As the Fourth of July rapidly approaches, red, white, and blue banners (as well as hundreds of tacky Independence Day-themed advertisements for bars and nightclubs) seem to be everywhere in our nation’s capital. While patriotic fireworks and large quantities of alcohol tend to mark the way we celebrate our country’s independence on this special day, discussions regarding patriotism and the American identity reveal disagreement on just what and who we’re celebrating.
Coming from conservative Texas, I’ve heard more than my fair share of xenophobic remarks regarding immigrants and other communities that weren’t seen as authentically “American.” But what exactly do Americans think constitutes being American?
According to a recent Public Religion Research Institute survey, several factors contribute to making a person seem distinctly American. By far the most important factor according to the study is the ability to speak English, with 89 percent of participants saying this was necessary for a person to be considered truly American. This is a bit of strange, considering that our country does not maintain English as our official language and because we have more Spanish speakers than any country in the world excluding Mexico (but including Spain).
Another strange finding was that 58 percent of respondents said being born in the United States is a requirement to be considered a real American. Sadly, this means that only 42 percent of people recognize and respect our country’s proud history as a nation of immigrants.
But strangest of all was the survey’s findings on the relationship between religious belief and American identity. Sixty-nine percent of those surveyed said that a belief in God is required to be a true American, while 53 percent believe only Christians can be true Americans.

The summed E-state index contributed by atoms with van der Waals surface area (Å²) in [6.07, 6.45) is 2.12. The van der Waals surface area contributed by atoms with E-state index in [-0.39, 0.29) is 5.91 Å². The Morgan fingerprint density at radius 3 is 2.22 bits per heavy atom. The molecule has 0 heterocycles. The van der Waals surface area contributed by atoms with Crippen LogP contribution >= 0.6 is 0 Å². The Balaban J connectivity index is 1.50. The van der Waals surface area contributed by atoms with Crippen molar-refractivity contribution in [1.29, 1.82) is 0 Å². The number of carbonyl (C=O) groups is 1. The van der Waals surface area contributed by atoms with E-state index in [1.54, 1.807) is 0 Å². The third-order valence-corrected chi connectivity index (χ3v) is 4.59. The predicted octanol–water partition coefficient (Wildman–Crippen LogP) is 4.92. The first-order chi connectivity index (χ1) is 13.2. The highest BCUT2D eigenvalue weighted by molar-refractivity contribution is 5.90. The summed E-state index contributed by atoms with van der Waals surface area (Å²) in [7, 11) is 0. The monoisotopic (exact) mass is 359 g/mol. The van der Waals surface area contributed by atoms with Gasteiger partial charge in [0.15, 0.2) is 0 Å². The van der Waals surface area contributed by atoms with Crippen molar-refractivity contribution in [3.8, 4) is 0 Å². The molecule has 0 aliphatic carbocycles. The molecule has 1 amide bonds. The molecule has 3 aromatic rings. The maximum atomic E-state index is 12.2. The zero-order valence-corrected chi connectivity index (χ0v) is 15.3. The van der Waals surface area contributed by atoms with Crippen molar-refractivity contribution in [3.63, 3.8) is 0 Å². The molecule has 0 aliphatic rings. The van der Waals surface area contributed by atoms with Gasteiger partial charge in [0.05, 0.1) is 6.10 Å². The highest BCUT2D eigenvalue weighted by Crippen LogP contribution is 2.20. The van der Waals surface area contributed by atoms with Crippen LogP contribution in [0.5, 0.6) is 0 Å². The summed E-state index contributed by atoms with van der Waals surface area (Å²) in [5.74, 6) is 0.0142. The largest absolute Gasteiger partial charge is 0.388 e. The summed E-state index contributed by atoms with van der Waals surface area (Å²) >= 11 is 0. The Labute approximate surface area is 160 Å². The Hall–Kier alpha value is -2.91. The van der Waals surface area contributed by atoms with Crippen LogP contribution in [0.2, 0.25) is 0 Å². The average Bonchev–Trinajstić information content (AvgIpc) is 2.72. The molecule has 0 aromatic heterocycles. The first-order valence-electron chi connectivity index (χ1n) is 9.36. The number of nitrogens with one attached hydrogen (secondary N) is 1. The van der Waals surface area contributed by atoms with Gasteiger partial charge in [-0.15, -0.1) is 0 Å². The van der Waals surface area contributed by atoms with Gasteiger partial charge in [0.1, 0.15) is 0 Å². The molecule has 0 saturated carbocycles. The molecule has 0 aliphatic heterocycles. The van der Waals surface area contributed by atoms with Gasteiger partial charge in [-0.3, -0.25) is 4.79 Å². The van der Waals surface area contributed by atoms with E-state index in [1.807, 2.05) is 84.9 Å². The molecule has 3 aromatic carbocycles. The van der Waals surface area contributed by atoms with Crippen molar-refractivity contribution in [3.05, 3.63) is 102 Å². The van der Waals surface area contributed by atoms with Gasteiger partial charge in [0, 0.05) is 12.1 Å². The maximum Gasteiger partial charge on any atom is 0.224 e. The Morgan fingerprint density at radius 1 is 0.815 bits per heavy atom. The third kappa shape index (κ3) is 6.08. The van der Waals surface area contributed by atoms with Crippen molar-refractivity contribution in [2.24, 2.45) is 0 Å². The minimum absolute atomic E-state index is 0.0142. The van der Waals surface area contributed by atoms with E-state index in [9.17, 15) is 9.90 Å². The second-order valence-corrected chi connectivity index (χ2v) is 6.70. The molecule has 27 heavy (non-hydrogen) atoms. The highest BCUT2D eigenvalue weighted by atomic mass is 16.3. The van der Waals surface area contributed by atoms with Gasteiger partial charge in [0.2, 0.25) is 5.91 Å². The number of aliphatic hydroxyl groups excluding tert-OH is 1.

There are a few ways to look at these numbers. On a positive note, 31 percent of Americans don’t make a connection between religious beliefs and American identity, which is a higher number than the roughly 23 percent of Americans who are religiously unaffiliated. That means there are a significant number of Americans who maintain a belief in a god or gods, but who don’t see their religion, or any religion for that matter, as a prerequisite for being considered an American. And while nearly 71 percent of Americans identify as Christian, only half of those surveyed think that being specifically Christian is a fundamental part of being an American.
Still, these numbers do seem to show that for a significant amount of Americans, religious beliefs, and a specific type of religious belief at that, are required for an individual to be considered an American. By doing so, many of those surveyed alienated Jews, Muslims, Hindus, and Buddhists, as well as humanists and atheists, from a community that is ostensibly open to all regardless of religious beliefs.
Our nation has a proud history of religious diversity, but this survey shows that many Americans are either unaware of that history or are opposed to the values that made this country what it is today. As the growth of the nonreligious continues, it’s unlikely that religion will continue to remain so intertwined with American identity. But until that day arrives, it’s crucially important that attempts to wed patriotism with religious belief and with perceptions of national identity be exposed both as theocratically intolerant and historically inaccurate.